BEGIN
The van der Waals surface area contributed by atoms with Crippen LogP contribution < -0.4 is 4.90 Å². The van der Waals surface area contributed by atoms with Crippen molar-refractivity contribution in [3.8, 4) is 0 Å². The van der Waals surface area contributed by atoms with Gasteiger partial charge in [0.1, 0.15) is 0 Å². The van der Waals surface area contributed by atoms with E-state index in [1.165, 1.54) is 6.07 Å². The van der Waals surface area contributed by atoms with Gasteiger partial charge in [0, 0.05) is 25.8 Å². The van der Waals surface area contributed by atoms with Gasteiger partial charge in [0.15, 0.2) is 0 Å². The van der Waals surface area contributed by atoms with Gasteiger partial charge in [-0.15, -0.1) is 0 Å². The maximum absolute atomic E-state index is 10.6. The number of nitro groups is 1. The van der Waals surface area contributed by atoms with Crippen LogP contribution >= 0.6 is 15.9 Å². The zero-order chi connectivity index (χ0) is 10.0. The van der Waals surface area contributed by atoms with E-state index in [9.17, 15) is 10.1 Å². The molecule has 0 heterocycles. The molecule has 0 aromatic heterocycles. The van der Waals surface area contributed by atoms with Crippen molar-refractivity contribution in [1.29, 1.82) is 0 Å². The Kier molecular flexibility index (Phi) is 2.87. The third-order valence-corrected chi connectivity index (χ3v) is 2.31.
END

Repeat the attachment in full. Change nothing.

The van der Waals surface area contributed by atoms with Crippen LogP contribution < -0.4 is 4.90 Å². The van der Waals surface area contributed by atoms with Crippen molar-refractivity contribution in [3.8, 4) is 0 Å². The van der Waals surface area contributed by atoms with Gasteiger partial charge in [0.1, 0.15) is 0 Å². The van der Waals surface area contributed by atoms with E-state index in [1.165, 1.54) is 6.07 Å². The van der Waals surface area contributed by atoms with Gasteiger partial charge in [0, 0.05) is 25.8 Å². The van der Waals surface area contributed by atoms with Gasteiger partial charge in [0.15, 0.2) is 0 Å². The van der Waals surface area contributed by atoms with Gasteiger partial charge in [-0.15, -0.1) is 0 Å². The maximum absolute atomic E-state index is 10.6. The number of nitro groups is 1. The van der Waals surface area contributed by atoms with Crippen LogP contribution >= 0.6 is 15.9 Å². The zero-order chi connectivity index (χ0) is 10.0. The van der Waals surface area contributed by atoms with E-state index in [9.17, 15) is 10.1 Å². The molecule has 0 heterocycles. The molecule has 0 aromatic heterocycles. The van der Waals surface area contributed by atoms with Crippen molar-refractivity contribution in [1.29, 1.82) is 0 Å². The Kier molecular flexibility index (Phi) is 2.87. The third-order valence-corrected chi connectivity index (χ3v) is 2.31.